Q.2 “Second, tell me what this says about the models used by the IPCC and others which have predicted a rise of 0.2 degrees celsius per decade for the 21st century. I accept that there will always be periods when a rising gradient may be interrupted. But this flat period has now gone on for about the same time as the 1980 – 1996 warming.”

The models exhibit large variations in the rate of warming from year to year and over a decade, owing to climate variations such as ENSO, the Atlantic Multi-Decadal Oscillation and Pacific Decadal Oscillation. So in that sense, such a period is not unexpected. It is not uncommon in the simulations for these periods to last up to 15 years, but longer periods are unlikely.

Q.3 “Finally, do these data suggest that factors other than CO2 – such as multi-decadal oceanic cycles – may exert a greater influence on climate than previously realised?”

We have limited observations on multi-decadal oceanic cycles but we have known for some time that they may act to slow down or accelerate the observed warming trend. In addition, we also know that changes in the surface temperature occur not just due to internal variability, but are also influenced by “external forcings”, such as changes in solar activity, volcanic eruptions or aerosol emissions. Combined, several of these factors could account for some or all of the reduced warming trend seen over the last decade – but this is an area of ongoing research.

———–

The below graph which shows years ranked in order of global temperature was not included in the response to Mr Rose, but is useful in this context as it illustrates the point made above that eight of the warmest years on record have occurred in the past decade.

Graph showing years ranked in order of global temperature.





Met Office confirms wettest June in over a century

2 07 2012

Provisional Met Office figures for June show double the average amount of rain has fallen, making it the wettest June since records began in 1910.

This is the second record breaking month of rainfall this year, with April also topping the rankings. The period from April to June is also the wettest recorded for the UK.

It is also the second dullest June on record with just 119.2 hours of sunshine, narrowly missing out on the record of 115.4 hours set in 1987. To complete the disappointing picture, it has also been the coolest June since 1991 with a mean temperature of 12.3 deg C.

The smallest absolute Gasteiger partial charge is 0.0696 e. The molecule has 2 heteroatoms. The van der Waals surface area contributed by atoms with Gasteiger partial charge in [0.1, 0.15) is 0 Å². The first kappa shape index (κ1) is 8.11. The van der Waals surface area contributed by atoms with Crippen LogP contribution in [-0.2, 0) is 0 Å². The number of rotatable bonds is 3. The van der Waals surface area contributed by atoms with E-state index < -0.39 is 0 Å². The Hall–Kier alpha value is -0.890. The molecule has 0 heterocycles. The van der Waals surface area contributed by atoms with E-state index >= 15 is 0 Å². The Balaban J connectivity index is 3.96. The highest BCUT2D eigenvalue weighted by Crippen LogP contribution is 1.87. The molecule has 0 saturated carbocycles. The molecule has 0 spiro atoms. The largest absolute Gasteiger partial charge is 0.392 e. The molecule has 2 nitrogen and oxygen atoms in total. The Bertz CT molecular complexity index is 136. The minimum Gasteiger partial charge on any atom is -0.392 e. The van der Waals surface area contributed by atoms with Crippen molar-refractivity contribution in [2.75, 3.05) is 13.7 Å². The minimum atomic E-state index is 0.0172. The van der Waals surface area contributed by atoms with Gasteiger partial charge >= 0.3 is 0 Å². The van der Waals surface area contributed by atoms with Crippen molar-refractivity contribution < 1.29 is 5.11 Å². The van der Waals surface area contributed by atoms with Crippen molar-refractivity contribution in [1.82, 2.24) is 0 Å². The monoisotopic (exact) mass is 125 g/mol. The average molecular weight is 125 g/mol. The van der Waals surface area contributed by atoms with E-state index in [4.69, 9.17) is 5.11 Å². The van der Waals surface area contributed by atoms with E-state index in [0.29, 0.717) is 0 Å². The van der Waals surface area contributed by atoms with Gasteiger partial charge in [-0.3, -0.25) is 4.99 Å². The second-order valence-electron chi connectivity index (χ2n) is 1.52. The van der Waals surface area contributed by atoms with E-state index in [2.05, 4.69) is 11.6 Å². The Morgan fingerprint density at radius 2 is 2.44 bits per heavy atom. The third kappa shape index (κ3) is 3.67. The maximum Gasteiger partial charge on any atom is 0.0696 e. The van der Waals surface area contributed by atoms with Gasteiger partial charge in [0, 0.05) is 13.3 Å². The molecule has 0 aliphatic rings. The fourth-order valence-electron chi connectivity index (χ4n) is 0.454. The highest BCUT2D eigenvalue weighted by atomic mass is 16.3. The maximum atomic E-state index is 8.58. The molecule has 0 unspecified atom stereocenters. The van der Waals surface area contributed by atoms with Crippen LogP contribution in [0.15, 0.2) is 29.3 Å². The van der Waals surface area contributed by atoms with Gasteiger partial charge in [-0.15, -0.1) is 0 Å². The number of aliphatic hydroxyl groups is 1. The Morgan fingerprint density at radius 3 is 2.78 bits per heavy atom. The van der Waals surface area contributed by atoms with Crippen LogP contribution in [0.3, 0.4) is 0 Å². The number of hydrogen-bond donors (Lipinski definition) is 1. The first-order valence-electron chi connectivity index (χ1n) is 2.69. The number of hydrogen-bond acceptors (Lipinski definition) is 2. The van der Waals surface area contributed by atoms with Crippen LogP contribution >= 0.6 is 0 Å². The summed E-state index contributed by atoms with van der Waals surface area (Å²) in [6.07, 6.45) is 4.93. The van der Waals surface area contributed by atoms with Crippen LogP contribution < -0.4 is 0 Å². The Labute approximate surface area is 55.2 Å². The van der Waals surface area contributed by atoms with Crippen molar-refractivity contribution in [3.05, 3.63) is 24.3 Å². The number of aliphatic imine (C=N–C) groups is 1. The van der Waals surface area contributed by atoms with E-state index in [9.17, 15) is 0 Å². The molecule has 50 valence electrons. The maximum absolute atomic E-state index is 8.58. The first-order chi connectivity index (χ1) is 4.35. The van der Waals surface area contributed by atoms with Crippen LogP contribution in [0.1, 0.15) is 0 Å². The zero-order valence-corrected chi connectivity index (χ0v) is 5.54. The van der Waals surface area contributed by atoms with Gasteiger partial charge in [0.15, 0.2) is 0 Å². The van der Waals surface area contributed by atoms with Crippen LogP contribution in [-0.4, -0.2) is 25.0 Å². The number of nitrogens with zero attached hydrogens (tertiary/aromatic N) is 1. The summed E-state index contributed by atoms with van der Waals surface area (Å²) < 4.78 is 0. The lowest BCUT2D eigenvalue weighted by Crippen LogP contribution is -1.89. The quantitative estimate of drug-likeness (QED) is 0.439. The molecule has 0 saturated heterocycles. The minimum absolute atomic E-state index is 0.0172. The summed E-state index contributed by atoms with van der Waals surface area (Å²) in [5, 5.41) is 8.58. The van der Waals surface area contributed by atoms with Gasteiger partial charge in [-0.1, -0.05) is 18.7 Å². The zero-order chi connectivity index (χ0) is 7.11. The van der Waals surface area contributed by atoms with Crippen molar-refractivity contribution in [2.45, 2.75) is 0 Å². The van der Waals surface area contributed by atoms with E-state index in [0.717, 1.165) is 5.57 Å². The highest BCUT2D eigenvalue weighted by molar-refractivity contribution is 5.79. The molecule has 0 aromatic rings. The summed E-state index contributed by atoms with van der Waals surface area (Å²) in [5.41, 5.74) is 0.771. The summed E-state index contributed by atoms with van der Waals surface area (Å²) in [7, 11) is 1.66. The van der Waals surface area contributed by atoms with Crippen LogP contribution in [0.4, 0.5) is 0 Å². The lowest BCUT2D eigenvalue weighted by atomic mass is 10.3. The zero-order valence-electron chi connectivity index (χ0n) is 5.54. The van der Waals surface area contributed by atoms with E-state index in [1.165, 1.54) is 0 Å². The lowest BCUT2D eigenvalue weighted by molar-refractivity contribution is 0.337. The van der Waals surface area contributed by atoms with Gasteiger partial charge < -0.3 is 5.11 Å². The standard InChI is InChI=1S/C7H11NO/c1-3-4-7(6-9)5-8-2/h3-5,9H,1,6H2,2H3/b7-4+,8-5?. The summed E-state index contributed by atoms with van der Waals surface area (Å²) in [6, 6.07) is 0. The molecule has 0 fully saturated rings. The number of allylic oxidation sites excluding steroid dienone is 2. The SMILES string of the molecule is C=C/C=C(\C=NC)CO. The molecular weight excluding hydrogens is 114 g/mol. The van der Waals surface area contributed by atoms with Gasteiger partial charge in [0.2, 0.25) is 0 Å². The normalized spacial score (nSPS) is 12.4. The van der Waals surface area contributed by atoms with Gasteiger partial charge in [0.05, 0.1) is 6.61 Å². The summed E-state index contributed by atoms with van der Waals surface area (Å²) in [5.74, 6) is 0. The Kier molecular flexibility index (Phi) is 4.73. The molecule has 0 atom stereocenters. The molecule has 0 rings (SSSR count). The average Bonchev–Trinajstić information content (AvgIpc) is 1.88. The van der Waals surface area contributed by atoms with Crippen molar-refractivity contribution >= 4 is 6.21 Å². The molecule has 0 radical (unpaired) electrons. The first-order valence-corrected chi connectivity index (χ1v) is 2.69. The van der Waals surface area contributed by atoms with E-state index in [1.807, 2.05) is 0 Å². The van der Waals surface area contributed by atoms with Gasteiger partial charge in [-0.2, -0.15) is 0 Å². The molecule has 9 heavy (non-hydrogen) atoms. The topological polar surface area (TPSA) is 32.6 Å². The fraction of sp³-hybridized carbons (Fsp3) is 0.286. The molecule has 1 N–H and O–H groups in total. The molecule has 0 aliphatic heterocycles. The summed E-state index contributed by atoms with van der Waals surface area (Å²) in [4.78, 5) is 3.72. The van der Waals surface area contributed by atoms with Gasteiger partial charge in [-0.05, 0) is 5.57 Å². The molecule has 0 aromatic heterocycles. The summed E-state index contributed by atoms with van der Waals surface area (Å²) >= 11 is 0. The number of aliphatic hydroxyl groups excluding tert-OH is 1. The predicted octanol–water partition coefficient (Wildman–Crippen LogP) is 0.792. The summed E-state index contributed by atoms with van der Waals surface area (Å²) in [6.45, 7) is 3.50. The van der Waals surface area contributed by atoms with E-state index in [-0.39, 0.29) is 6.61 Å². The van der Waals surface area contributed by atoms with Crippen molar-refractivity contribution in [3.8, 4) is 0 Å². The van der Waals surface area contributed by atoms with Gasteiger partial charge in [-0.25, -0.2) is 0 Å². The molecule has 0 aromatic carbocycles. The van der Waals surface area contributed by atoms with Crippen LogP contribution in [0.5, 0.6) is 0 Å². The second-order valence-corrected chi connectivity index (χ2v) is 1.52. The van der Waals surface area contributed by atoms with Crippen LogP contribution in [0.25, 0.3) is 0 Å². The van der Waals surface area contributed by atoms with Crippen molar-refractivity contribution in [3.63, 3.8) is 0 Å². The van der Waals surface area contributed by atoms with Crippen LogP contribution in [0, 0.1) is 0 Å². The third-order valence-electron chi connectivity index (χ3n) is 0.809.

Unsettled weather has never been from the UK during the past three months, with only the latter half of May seeing a spell of prolonged fine weather.

Movements in the track of the jet stream, a narrow band of fast flowing westerly winds high in the atmosphere, have contributed to the weather we have seen.

This June has seen periods of heavy and prolonged rain, as well as short but exceptionally heavy showers.

The total UK rainfall was 145.3mm – exactly twice as much as you would normally expect compared to the 1971-2000 average. This beats the previous record of 136.2 mm set in 2007.

Looking at individual countries, it has been the wettest June on record for Wales and Northern Ireland, the second wettest in England, and the eighth wettest in Scotland.

Many areas have seen extremely high rainfall – with 83 (out of 237) observation sites marking their wettest June on record. Some of these aren’t significant as they have very short recording histories, just a year in some cases, but others have been operating much longer – Otterbourne in Hampshire been operating for 119 years.

One of the key features of the month has been that the far north west of the UK, traditionally the wettest part of the country, has been remarkably dry.

Up until quite late in the month, a few stations in this area were below their record lowest rainfall amounts – but they just missed the record books with rain falling in the last few days of the month.

Met Office provisional June figures
mean temperature sunshine duration rainfall
Actual Difference from 1971-2000 average Actual % of 1971-2000 average Actual % of 1971-2000 average
degC degC hours % mm %
UK 12.3 -0.3 119.2 70 145.3 200
England 13.4 -0.2 121 67 142.6 227
Wales 12.7 0 120.6 71 205 238
Scotland 10.4 -0.6 119.4 77 129.4 152
N Ireland 12 -0.4 97.4 64 169.2 235
England & Wales 13.3 -0.2 121 68 151.2 229
England N 12.5 -0.3 105.9 63 162.5 234
England S 13.9 -0.2 129 69 132.1 222

Current or previous wettest years on record are:

· UK: (Previous) 136.2 mm in 2007

· England: 146.0 mm in 2007

· Wales: (Previous) 183.1mm in 1998

· Scotland: 155.0 mm in 1938

· Northern Ireland: (Previous) 152.6 mm in 1912.

Average UK conditions (1971-2000):

· Mean temperature: 12.6 deg C

· Rainfall: 72.6mm

· Sunshine: 169.4 hours





What are climate models?

15 05 2012

A key way of understanding our climate and making projections about how it may change in the future is to use climate models.

These are essentially simulations of the Earth’s climate system. They are made up of millions of lines of computer code which represent the physical processes which govern our atmosphere and oceans.